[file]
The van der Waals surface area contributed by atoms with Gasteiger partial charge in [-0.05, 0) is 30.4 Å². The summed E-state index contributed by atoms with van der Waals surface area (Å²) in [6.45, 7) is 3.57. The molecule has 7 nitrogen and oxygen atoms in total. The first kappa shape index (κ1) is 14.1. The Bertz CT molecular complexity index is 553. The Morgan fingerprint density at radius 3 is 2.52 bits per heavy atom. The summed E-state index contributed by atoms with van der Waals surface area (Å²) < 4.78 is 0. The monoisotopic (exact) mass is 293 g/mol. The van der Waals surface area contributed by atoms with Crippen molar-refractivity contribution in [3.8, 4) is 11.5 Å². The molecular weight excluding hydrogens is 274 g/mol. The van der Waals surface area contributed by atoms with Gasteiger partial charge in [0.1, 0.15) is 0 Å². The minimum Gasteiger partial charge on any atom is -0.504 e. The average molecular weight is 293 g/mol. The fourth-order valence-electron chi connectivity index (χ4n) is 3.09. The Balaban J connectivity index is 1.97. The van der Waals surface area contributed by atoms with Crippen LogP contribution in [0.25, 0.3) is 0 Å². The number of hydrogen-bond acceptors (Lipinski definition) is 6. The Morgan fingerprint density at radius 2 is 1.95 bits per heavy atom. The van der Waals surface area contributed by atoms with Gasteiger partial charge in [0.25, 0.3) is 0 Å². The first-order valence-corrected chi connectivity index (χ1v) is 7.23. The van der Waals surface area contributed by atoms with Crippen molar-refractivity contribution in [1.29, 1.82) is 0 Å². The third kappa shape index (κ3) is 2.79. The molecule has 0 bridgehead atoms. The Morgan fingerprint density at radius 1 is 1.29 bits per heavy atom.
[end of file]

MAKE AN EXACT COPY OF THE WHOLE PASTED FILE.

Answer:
The van der Waals surface area contributed by atoms with Gasteiger partial charge in [-0.05, 0) is 30.4 Å². The summed E-state index contributed by atoms with van der Waals surface area (Å²) in [6.45, 7) is 3.57. The molecule has 7 nitrogen and oxygen atoms in total. The first kappa shape index (κ1) is 14.1. The Bertz CT molecular complexity index is 553. The Morgan fingerprint density at radius 3 is 2.52 bits per heavy atom. The summed E-state index contributed by atoms with van der Waals surface area (Å²) < 4.78 is 0. The monoisotopic (exact) mass is 293 g/mol. The van der Waals surface area contributed by atoms with Crippen molar-refractivity contribution in [3.8, 4) is 11.5 Å². The molecular weight excluding hydrogens is 274 g/mol. The van der Waals surface area contributed by atoms with Gasteiger partial charge in [0.1, 0.15) is 0 Å². The minimum Gasteiger partial charge on any atom is -0.504 e. The average molecular weight is 293 g/mol. The fourth-order valence-electron chi connectivity index (χ4n) is 3.09. The Balaban J connectivity index is 1.97. The van der Waals surface area contributed by atoms with Crippen LogP contribution in [0.25, 0.3) is 0 Å². The number of hydrogen-bond acceptors (Lipinski definition) is 6. The Morgan fingerprint density at radius 2 is 1.95 bits per heavy atom. The van der Waals surface area contributed by atoms with Gasteiger partial charge in [0.25, 0.3) is 0 Å². The first-order valence-corrected chi connectivity index (χ1v) is 7.23. The van der Waals surface area contributed by atoms with Crippen molar-refractivity contribution in [1.29, 1.82) is 0 Å². The third kappa shape index (κ3) is 2.79. The molecule has 0 bridgehead atoms. The Morgan fingerprint density at radius 1 is 1.29 bits per heavy atom.